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Press Release

Nigerian National Pleads Guilty for Role in Conspiracy to Launder Millions from Business Email Compromise Fraud

For Immediate Release
U.S. Attorney's Office, Western District of Texas

In Austin this afternoon, a Nigerian National formerly residing in San Antonio and Austin pleaded guilty to his role in a Business Email Compromise (BEC) fraud conspiracy that laundered millions of dollars, announced U.S. Attorney John F. Bash; Special Agent in Charge Shane Folden, Homeland Security Investigations (HSI), San Antonio; and, Inspector in Charge Adrian Gonzalez, U.S. Postal Inspection Service (USPIS), Houston Division.

Appearing before U.S. Magistrate Judge Andrew Austin, 31-year-old Chibuzor Stanley Uba pleaded guilty to one count of conspiracy to launder monetary instruments.  By pleading guilty, Uba admitted to conspiring with others to collect funds by defrauding U.S. and foreign victims through BEC schemes. 

Uba’s co-defendants include fellow Nigerian Nationals:  Bameyi Kelvin Omale, a 32-year-old resident of Houston; Nnamdi Nwosu, a 32-year-old resident of Houston; Chinonso Agbaji, a 30-year-old resident of Houston; and, Igho Calaba, a 25-year-old resident of Austin.  Omale, Agbaji and Calaba have all pleaded guilty to the money laundering conspiracy charge and are awaiting sentencing.  Uba, Omale, Agbaji and Calaba face up to 20 years in federal prison.  Nwosu remains a fugitive in this case.

According to the indictment in this case and court records, Uba and his codefendants were also conspiring with Joseph Odibobhahemen and Nosa Onaghise.  Odibobhahemen and Onaghise, who were charged in a separate indictment, have previously pleaded guilty and are awaiting sentencing.  Court records also reflect that over $10 million was allegedly sent by victims to accounts controlled by the conspirators, who were able to take in excess of $6 million before law enforcement or financial institutions stopped the fraudulent transfers. 

In a BEC scheme, scammers target businesses and individuals making wire transfer payments, often targeting employees with access to company finances. The scammers trick the employees into making wire transfer payments to bank accounts thought to belong to trusted partners—except the money ends up in accounts controlled by the fraudsters. Sometimes the scammers use computer intrusion techniques to alter legitimate payment request emails, changing the recipient bank accounts. Sometimes they send spoofed emails from email addresses similar to the real email accounts used by trusted partners.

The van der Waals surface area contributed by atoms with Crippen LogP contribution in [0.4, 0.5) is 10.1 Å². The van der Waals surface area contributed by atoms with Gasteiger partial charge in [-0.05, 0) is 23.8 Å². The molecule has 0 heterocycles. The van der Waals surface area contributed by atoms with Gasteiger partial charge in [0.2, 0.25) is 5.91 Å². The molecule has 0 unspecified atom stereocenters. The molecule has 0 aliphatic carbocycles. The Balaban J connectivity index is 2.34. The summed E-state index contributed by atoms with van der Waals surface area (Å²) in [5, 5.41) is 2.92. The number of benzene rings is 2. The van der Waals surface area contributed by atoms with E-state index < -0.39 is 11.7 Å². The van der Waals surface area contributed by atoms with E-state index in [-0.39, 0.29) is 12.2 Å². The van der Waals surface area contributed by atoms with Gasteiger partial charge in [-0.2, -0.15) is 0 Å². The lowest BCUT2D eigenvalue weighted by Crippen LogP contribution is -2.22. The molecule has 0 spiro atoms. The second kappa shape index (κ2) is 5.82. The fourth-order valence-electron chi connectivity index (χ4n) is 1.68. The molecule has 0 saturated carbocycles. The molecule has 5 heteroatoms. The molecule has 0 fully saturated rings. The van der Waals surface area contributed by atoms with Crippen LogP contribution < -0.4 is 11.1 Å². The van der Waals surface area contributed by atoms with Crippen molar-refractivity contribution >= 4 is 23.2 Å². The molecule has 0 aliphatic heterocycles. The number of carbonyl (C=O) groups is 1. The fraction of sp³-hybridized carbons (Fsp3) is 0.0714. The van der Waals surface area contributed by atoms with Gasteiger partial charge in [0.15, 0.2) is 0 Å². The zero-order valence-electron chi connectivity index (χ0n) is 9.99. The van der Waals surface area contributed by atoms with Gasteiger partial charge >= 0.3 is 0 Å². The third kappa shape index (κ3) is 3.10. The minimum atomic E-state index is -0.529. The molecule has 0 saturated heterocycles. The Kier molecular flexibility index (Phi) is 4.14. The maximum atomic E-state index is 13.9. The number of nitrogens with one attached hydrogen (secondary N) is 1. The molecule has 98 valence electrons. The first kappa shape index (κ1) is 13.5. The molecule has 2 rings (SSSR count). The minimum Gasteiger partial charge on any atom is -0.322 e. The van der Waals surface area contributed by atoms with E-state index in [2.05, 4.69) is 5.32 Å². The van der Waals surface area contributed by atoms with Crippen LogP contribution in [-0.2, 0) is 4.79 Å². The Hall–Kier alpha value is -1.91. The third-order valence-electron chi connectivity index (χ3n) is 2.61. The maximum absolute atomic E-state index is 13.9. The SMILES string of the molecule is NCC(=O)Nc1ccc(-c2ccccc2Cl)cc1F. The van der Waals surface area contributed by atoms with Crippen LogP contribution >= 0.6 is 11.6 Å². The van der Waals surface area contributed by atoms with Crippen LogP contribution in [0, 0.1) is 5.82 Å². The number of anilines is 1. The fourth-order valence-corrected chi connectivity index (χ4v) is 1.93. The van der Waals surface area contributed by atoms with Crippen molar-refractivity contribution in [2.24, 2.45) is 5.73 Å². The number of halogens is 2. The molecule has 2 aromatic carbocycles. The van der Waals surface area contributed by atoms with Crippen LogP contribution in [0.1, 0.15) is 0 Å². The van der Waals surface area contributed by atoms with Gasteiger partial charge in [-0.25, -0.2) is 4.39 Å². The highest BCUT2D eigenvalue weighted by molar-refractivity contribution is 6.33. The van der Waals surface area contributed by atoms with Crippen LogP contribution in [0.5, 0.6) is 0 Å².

Whatever the BEC method used, the scammers need bank accounts controlled by coconspirators to collect the stolen money. The conspirators in this investigation acquired or controlled dozens of bank accounts opened in the U.S., including in Austin, TX, utilizing fraudulent identification documents, including fraudulent foreign passports in fake names.  Once the funds were fraudulently procured and deposited into these bogus accounts, the defendants worked quickly to withdraw or transfer the funds.

This indictment resulted from a continuing investigation by HSI and USPIS.  The FBI also assisted in the investigation as did the California Highway Patrol. The U.S. Attorney’s Offices for the Southern District of Texas and the Southern District of New York also provided assistance.  Assistant U.S. Attorneys Michael Galdo and Keith Henneke are prosecuting this case on behalf of the Government.

Anyone with information as to the whereabouts of Nnamdi Nwosu is asked to contact U.S. Immigration and Customs Enforcement (ICE).  ICE encourages the public to report any suspicious activity through its toll-free Tip Line at 1-866-DHS-2-ICE or by completing its online tip form. Both are staffed around the clock by investigators. From outside the U.S. and Canada, callers should dial 802-872-6199. Hearing impaired users can call TTY 802-872-6196.

It is important to note that an indictment is merely a charge and should not be considered as evidence of guilt.  Nwosu is presumed innocent until proven guilty in a court of law.

Updated October 8, 2019

Financial Fraud